As for the nerve connections of the pineal gland, it is innervated by the autonomic nervous system, both the sympathetic and parasympathetic branches. At the sympathetic level, its main nerve connection is the upper cervical ganglion. With regard to the nodes that innervate it at the parasympathetic level, we can find the otic and pterygopalatine ganglion.

Main functions: what is your involvement?

The pineal gland is a relevant structure linked to various situations. Being part of both the nervous system and the endocrine system, its basic function is the emission of various hormones that will alter different brain nuclei and other body systems. Specifically, we can establish that some of the main functions of this structure are the following .

1. Regulation of biorhythms

The pineal gland is the part of the brain that, in reaction to the amount of light present in the environment, is responsible for secreting melatonin. Synthesized from serotonin, this hormone is involved in the regulation of circadian and infradian rhythms, so that as the main secretor of melatonin, the epiphysis has a major role in regulating the sleep-wake cycle.

When the visual information from the optic nerve reaches the epiphysis (having passed through the suprachiasmic nucleus) of the upper cervical ganglion, it indicates that environmental illumination is low or non-existent. The pineal gland then proceeds to secrete the hormone known as melatonin , which will later be sent to different brain regions. In the presence of illumination, however, the production of melatonin is inhibited.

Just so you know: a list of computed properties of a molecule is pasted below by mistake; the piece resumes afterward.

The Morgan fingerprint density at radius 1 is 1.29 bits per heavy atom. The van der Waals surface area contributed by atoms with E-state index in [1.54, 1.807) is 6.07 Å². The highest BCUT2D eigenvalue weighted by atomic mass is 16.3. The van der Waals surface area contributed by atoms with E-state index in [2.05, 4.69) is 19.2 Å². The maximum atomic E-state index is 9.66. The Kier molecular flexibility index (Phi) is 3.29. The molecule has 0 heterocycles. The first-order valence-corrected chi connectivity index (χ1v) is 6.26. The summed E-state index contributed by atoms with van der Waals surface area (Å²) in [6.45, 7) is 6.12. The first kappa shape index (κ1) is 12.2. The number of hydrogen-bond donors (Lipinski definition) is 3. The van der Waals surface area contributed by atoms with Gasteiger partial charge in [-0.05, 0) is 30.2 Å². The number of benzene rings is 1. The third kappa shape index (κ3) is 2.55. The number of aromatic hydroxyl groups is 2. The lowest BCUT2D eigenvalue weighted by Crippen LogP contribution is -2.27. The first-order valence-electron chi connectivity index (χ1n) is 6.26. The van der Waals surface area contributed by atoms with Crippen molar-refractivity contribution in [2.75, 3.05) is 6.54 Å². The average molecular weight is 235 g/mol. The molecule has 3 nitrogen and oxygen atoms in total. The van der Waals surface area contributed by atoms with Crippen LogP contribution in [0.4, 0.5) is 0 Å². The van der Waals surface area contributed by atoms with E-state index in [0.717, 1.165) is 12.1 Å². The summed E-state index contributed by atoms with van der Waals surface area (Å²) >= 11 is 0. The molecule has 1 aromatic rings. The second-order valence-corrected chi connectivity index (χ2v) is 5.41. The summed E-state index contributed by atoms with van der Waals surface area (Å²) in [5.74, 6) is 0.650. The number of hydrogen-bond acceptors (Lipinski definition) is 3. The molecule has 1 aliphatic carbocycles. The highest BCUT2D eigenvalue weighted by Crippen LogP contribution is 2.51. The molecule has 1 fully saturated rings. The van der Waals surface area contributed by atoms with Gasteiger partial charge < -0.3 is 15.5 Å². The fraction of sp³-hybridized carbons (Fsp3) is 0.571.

2. Development and maturation

Some of the medical cases that in modern times have stimulated research into the pineal gland reflected a fact that was later confirmed at an experimental level: the pineal gland has a great relevance when it comes to establishing the beginning of puberty . In these cases, adolescents with tumours in this gland showed precocious puberty. Later investigations have put this fact in relation to the production of melatonin from this structure .

During the first years of life the pineal gland is strongly activated, decreasing the production of melatonin towards the age of eight-twelve, when the first physiological changes begin to take place, culminating in the transition from child to adult. Thus, through various investigations it has been shown that the activity of the pineal gland delays puberty , starting this stage of life when it is less active. In other words, another of the main functions of the pineal gland is to regulate the entry into sexual maturity.